The Detroit Pistons have found many of the franchise’s greatest players in the NBA Draft, but it’s been seven years since their last game-changing pick.
For a team like the Detroit Pistons that does not have a lot of salary cap space to work with during free agency, the fastest and easiest way to improve is through the 2019 NBA Draft.
On one hand, that should be comforting for Pistons fans who remember that their team has landed most of its greatest players via the draft — Isiah Thomas, Dave Bing, Bob Lanier and Grant Hill, to name a few.
On the other hand, that could be cause for concern in Motor City, since the Pistons haven’t drafted a real star since 2012. That was when they grabbed All-Star center Andre Drummond with the ninth overall pick. Before that, one could argue that Detroit hadn’t made a great draft choice since 2002, when its used the 23rd pick on Tayshaun Prince.
At the moment, the Pistons own the No. 15 and No. 45 picks in the 2019 NBA Draft. While history suggests it’s tough to find a star outside of the lottery, there are plenty of great players who have been picked in the spot the Pistons currently hold.
The two men sitting on top of the Eastern Conference right now — Giannis Antetokounmpo of the Milwaukee Bucks and Kawhi Leonard of the Toronto Raptors — were both picked at No. 15 in their respective drafts.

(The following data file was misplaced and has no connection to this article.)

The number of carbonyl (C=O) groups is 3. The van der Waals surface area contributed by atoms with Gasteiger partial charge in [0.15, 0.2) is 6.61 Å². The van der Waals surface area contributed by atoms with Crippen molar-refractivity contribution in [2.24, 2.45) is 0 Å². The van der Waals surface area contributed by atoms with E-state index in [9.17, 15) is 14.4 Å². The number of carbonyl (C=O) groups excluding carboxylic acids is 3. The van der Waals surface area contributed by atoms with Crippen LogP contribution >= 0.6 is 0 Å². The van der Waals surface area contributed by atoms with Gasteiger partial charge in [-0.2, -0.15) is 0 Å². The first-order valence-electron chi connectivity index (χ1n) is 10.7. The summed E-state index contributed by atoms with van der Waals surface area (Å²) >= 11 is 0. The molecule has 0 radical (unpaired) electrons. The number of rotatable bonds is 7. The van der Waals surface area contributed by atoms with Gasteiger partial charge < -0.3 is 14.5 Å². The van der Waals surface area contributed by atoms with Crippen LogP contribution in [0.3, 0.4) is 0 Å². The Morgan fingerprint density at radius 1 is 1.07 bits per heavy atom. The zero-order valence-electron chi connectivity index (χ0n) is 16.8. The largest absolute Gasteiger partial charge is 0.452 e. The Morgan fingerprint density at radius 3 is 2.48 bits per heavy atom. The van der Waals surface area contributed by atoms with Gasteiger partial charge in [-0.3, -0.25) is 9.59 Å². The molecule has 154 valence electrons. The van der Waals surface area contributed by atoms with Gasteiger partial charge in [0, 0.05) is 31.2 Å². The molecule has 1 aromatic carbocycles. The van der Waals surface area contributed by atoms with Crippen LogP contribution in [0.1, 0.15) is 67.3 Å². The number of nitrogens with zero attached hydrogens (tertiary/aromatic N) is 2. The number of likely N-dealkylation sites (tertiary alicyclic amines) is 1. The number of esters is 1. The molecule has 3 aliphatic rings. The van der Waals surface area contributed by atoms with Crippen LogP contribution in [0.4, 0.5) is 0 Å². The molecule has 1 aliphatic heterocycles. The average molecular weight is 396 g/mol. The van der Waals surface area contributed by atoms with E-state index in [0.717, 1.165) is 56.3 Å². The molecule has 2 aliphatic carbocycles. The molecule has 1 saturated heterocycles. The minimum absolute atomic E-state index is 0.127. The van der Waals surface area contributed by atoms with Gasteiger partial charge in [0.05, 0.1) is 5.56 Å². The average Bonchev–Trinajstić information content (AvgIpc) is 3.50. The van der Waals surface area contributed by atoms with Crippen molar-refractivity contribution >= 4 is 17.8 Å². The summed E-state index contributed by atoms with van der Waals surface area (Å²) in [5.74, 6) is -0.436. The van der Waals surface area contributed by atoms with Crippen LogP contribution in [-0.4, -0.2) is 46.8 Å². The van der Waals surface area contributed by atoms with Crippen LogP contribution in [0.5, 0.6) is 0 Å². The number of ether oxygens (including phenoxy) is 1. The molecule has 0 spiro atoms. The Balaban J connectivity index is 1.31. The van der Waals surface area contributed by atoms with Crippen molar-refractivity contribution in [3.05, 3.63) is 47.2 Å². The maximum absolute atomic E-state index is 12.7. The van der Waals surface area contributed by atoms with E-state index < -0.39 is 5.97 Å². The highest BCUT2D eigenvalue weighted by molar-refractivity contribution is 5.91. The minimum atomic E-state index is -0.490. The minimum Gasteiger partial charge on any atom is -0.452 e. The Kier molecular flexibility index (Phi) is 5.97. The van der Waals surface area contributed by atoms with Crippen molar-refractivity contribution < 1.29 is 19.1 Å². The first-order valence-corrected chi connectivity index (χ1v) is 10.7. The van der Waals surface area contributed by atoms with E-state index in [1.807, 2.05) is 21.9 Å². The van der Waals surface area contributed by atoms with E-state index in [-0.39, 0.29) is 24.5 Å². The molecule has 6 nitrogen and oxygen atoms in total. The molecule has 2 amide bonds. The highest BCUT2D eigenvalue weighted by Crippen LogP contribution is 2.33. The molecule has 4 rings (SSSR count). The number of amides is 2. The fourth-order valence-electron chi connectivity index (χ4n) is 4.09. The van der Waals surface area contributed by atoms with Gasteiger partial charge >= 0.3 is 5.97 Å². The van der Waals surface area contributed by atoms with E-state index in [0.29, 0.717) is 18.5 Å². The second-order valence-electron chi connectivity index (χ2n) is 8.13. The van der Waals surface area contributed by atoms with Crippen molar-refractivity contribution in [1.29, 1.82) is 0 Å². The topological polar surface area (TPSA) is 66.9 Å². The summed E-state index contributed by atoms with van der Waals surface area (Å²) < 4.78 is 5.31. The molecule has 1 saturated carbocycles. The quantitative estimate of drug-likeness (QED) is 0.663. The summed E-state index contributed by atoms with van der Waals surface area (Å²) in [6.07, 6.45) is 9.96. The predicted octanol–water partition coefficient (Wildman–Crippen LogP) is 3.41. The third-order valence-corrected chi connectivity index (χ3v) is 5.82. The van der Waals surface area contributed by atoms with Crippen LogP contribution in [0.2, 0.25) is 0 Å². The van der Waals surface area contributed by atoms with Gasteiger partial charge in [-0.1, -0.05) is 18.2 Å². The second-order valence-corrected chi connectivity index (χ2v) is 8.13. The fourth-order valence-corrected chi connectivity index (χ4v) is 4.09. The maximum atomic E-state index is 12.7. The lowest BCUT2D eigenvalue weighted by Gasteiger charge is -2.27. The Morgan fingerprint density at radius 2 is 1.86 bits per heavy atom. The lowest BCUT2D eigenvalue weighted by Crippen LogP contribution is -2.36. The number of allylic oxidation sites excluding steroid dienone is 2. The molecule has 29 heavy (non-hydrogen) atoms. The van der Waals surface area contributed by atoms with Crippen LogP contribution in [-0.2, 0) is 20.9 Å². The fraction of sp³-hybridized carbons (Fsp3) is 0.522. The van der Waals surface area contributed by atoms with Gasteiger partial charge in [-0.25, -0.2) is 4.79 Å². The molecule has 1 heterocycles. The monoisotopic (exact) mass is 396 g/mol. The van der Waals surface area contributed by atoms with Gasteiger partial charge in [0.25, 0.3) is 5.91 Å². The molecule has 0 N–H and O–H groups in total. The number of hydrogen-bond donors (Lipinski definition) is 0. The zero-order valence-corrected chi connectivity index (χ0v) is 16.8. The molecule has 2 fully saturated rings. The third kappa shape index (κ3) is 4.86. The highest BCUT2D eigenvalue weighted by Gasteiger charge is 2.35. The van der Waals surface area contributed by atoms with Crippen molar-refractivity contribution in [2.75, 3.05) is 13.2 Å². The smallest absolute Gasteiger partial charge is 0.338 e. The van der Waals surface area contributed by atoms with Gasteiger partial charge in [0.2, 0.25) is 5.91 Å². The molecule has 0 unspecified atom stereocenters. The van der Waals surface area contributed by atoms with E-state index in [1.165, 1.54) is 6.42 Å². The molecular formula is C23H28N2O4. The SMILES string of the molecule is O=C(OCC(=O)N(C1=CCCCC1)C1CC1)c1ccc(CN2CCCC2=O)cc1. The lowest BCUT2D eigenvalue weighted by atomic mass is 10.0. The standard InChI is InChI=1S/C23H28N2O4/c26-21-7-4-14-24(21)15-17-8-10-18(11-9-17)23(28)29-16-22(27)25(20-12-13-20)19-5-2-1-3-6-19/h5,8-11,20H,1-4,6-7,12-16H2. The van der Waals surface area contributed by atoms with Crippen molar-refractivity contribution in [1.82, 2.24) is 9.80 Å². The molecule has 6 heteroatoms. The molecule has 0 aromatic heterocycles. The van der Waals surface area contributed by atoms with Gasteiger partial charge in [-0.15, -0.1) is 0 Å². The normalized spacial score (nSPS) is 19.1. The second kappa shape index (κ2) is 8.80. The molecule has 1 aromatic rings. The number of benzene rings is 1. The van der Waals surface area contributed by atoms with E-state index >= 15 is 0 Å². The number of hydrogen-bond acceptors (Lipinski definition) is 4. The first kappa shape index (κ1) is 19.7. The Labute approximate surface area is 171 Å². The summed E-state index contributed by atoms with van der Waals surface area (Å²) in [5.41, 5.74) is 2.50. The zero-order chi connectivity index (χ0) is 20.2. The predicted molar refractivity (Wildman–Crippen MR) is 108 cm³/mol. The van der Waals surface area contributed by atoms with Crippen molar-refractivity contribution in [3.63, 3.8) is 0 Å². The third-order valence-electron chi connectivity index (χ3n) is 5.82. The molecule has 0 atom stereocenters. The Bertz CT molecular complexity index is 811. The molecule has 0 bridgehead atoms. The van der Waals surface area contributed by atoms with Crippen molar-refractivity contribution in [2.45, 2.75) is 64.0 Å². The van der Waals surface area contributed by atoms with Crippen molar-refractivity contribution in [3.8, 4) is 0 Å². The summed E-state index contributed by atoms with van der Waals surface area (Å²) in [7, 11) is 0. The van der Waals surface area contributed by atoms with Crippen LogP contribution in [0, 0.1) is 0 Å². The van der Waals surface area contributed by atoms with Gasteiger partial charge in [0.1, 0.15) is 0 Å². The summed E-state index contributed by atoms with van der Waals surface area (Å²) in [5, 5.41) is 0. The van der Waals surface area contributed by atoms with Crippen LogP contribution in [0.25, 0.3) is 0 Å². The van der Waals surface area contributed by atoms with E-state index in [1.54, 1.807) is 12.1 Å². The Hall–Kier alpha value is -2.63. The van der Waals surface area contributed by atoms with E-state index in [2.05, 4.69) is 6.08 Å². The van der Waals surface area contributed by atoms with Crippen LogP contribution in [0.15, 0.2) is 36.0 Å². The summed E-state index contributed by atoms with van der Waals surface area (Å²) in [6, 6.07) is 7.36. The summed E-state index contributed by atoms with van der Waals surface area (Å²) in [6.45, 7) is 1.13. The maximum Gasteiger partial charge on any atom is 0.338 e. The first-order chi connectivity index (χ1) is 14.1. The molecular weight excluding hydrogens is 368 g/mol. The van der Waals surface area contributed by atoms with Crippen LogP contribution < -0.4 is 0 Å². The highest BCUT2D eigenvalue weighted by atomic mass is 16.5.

Hall-of-Famer and two-time MVP Steve Nash was also a 15th overall pick. Former All-NBA center Al Jefferson and All-Star forward Mike Mitchell were No. 15 picks. Retired sharpshooter Dell Curry was also a No. 15 pick. So even if the guy Detroit takes this year doesn’t become a star, maybe he’ll sire a future superstar. (Would the Pistons get first dibs on that kid?)
This is the third time in the league’s modern era that the Pistons have had the 15th pick, and the previous two were definitely hit-or-miss.
Stuckey was a starter for the majority of his seven-year stretch with the team, averaging over 15 points and five assists per game at his peak. Stuckey was one of the Pistons’ cornerstones during a period when they were phasing out of the “Going To Work” era that produced an NBA championship in 2004 and six straight conference finals appearances.
Daye, meanwhile, never made much of an impact. He spent three and a half seasons as a backup in Detroit, averaging 5.8 points and 2.9 rebounds per game before he was traded. In 2014, Daye won an NBA title as a little-used member of the San Antonio Spurs.
There is actually a decent chance that in 2019, the Pistons again find their 15th pick at a school in the Pacific Northwest.
Gonzaga has another star forward, junior Rui Hachimura, who might be off the board by the time Detroit’s pick comes up. But his teammate, junior forward Brandon Clarke, might be available for the Pistons. Clarke posted 36 points, eight rebounds and five blocks in the Zags’ NCAA Tournament win over Baylor.
Oregon freshman Louis King and Washington senior Matisse Thybulle are also projected to go in the first round, and both could help fill the Pistons’ gaping holes on the wing.
Outside of the No. 15 spot, a few mid-first round picks have worked out for the Pistons over the years.
Luke Kennard, drafted at No. 12 in 2017, made noticeable improvements this season and could be the team’s starting shooting guard of the future.
Theo Ratliff was taken No. 18 in 1995. He was a good defensive center coming off the bench in his two and a half years with Detroit, before he was traded to the Philadelphia 76ers. Given starter’s minutes, Ratliff went on to lead NBA in blocks three times, make an All-Star team once and the All-Defensive Team twice.